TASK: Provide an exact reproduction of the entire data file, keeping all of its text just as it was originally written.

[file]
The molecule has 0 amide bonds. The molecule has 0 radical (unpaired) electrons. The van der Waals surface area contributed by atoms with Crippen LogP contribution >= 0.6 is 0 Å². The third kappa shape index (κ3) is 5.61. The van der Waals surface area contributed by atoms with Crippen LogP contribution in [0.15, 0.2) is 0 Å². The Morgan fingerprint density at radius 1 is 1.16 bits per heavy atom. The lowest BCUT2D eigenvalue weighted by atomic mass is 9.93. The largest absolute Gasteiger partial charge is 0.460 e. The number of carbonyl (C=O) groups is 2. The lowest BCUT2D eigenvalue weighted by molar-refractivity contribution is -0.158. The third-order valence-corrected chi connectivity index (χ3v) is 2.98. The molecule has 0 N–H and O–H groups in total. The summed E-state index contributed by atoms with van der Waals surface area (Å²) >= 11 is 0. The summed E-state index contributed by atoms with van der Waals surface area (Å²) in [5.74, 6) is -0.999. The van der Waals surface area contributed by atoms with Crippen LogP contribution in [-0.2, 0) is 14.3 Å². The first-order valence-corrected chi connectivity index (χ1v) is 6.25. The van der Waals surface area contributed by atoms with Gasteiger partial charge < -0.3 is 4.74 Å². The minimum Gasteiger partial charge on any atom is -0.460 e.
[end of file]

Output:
The molecule has 0 amide bonds. The molecule has 0 radical (unpaired) electrons. The van der Waals surface area contributed by atoms with Crippen LogP contribution >= 0.6 is 0 Å². The third kappa shape index (κ3) is 5.61. The van der Waals surface area contributed by atoms with Crippen LogP contribution in [0.15, 0.2) is 0 Å². The Morgan fingerprint density at radius 1 is 1.16 bits per heavy atom. The lowest BCUT2D eigenvalue weighted by atomic mass is 9.93. The largest absolute Gasteiger partial charge is 0.460 e. The number of carbonyl (C=O) groups is 2. The lowest BCUT2D eigenvalue weighted by molar-refractivity contribution is -0.158. The third-order valence-corrected chi connectivity index (χ3v) is 2.98. The molecule has 0 N–H and O–H groups in total. The summed E-state index contributed by atoms with van der Waals surface area (Å²) >= 11 is 0. The summed E-state index contributed by atoms with van der Waals surface area (Å²) in [5.74, 6) is -0.999. The van der Waals surface area contributed by atoms with Crippen LogP contribution in [-0.2, 0) is 14.3 Å². The first-order valence-corrected chi connectivity index (χ1v) is 6.25. The van der Waals surface area contributed by atoms with Gasteiger partial charge < -0.3 is 4.74 Å². The minimum Gasteiger partial charge on any atom is -0.460 e.